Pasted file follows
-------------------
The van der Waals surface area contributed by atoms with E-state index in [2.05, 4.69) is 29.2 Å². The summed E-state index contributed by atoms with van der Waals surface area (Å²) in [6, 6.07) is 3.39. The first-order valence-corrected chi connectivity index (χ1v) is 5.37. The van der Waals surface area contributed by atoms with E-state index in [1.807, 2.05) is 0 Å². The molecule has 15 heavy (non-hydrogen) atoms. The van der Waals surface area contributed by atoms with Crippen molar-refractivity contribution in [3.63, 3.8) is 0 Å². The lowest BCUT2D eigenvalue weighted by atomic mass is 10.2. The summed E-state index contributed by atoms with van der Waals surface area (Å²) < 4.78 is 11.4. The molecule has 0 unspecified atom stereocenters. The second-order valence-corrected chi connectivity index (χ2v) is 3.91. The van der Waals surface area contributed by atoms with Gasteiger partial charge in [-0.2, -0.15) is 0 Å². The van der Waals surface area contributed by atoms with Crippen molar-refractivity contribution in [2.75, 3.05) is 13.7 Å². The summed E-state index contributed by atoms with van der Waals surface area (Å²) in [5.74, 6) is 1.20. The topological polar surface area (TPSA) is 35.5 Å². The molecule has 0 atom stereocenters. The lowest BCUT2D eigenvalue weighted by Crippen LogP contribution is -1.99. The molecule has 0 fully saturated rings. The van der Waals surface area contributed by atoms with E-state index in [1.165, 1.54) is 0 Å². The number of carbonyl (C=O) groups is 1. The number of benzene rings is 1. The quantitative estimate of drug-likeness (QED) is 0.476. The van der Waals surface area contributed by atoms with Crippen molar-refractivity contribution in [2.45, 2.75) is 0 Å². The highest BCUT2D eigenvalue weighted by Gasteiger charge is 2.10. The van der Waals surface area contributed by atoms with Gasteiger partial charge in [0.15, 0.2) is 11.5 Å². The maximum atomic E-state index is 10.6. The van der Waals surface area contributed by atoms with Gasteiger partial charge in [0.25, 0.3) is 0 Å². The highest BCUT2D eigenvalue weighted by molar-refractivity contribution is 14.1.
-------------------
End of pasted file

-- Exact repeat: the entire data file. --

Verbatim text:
The van der Waals surface area contributed by atoms with E-state index in [2.05, 4.69) is 29.2 Å². The summed E-state index contributed by atoms with van der Waals surface area (Å²) in [6, 6.07) is 3.39. The first-order valence-corrected chi connectivity index (χ1v) is 5.37. The van der Waals surface area contributed by atoms with E-state index in [1.807, 2.05) is 0 Å². The molecule has 15 heavy (non-hydrogen) atoms. The van der Waals surface area contributed by atoms with Crippen molar-refractivity contribution in [3.63, 3.8) is 0 Å². The lowest BCUT2D eigenvalue weighted by atomic mass is 10.2. The summed E-state index contributed by atoms with van der Waals surface area (Å²) < 4.78 is 11.4. The molecule has 0 unspecified atom stereocenters. The second-order valence-corrected chi connectivity index (χ2v) is 3.91. The van der Waals surface area contributed by atoms with Gasteiger partial charge in [-0.2, -0.15) is 0 Å². The van der Waals surface area contributed by atoms with Crippen molar-refractivity contribution in [2.75, 3.05) is 13.7 Å². The summed E-state index contributed by atoms with van der Waals surface area (Å²) in [5.74, 6) is 1.20. The topological polar surface area (TPSA) is 35.5 Å². The molecule has 0 atom stereocenters. The lowest BCUT2D eigenvalue weighted by Crippen LogP contribution is -1.99. The molecule has 0 fully saturated rings. The van der Waals surface area contributed by atoms with E-state index in [1.165, 1.54) is 0 Å². The number of carbonyl (C=O) groups is 1. The number of benzene rings is 1. The quantitative estimate of drug-likeness (QED) is 0.476. The van der Waals surface area contributed by atoms with Crippen molar-refractivity contribution in [2.45, 2.75) is 0 Å². The highest BCUT2D eigenvalue weighted by Gasteiger charge is 2.10. The van der Waals surface area contributed by atoms with Gasteiger partial charge in [0.15, 0.2) is 11.5 Å². The maximum atomic E-state index is 10.6. The van der Waals surface area contributed by atoms with Gasteiger partial charge in [0.25, 0.3) is 0 Å². The highest BCUT2D eigenvalue weighted by molar-refractivity contribution is 14.1.